Teaching matters 

click to enlarge SEAN CAYTON
  • Sean Cayton

It's not hard to imagine why UCCS assistant professor of chemistry Rahda Pyati is a smashing success in the classroom.

Now in her sixth year on the Colorado Springs campus, Pyati teaches general, environmental, quantitative and analytical chemistry and instrumental analysis. Explaining what instrumental analysis is to this chemistry-illiterate reporter, Pyati posits the example of the swab used at airport security checks to test for explosives.

"I'm burning with curiosity about the explosives agent used at the airport," she exudes. Pyati's curiosity and enthusiasm practically burst through the telephone wires.

Recently named Outstanding Teacher of the Year by the University Club, a group of corporate people in the community concerned with the success of the Springs campus of the University of Colorado, Pyati sees her job as a dual challenge.

"Some of my job is about chemistry," she says. "But a big part of it is taking a young person and plugging him or her into the right opportunity -- maybe it's a summer internship, maybe it's graduate school.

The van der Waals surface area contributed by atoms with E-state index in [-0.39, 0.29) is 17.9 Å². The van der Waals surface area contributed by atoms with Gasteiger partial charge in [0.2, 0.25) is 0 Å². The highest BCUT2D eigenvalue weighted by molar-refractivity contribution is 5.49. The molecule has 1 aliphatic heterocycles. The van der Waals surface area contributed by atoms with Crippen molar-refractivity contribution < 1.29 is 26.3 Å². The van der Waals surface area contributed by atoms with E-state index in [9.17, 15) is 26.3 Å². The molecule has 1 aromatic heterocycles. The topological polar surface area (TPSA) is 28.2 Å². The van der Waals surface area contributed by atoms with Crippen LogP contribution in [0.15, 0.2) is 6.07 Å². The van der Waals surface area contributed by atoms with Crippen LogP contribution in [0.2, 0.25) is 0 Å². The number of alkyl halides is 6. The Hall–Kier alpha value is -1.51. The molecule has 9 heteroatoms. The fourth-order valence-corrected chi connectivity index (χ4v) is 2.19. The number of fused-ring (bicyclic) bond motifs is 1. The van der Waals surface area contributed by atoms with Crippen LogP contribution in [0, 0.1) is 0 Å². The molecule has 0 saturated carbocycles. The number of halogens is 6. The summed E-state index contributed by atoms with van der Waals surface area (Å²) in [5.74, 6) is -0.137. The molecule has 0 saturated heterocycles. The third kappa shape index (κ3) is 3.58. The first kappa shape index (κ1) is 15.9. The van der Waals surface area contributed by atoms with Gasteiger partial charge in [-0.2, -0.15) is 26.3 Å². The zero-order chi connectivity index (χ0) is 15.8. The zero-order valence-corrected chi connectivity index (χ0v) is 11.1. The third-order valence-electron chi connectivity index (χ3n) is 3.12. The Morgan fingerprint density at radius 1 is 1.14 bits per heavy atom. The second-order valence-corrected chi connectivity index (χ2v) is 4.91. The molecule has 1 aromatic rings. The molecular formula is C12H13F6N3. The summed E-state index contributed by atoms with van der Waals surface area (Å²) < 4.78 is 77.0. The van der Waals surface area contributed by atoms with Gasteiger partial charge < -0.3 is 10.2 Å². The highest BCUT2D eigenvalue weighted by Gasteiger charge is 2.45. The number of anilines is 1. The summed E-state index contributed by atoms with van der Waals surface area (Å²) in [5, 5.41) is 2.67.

"Maybe," she laughs, "it's a new major."

Pyati received her academic training at Ohio State University and says teaching at a relatively small school is a plus.

"Part of what makes my interaction with students so rewarding is that at a school this size, we can give students a lot of TLC," she says. "It's not like I have to deal with 300 freshmen in a general chemistry class. In my department, we know what every single graduate is doing after they graduate."

Pyati attributes much of her success to a strong department that actively seeks to engage students by using new technology, taking different approaches to teaching, talking about real-world applications and bringing people into the classroom from the outside world who use chemistry in their work.

But it is the individual students who are at the center of this outstanding teacher's point of focus.

"Everyone who comes through my office has human talent," she says. "It's my job to help them explore all the possibilities, to help them find a place to use their unique talent."


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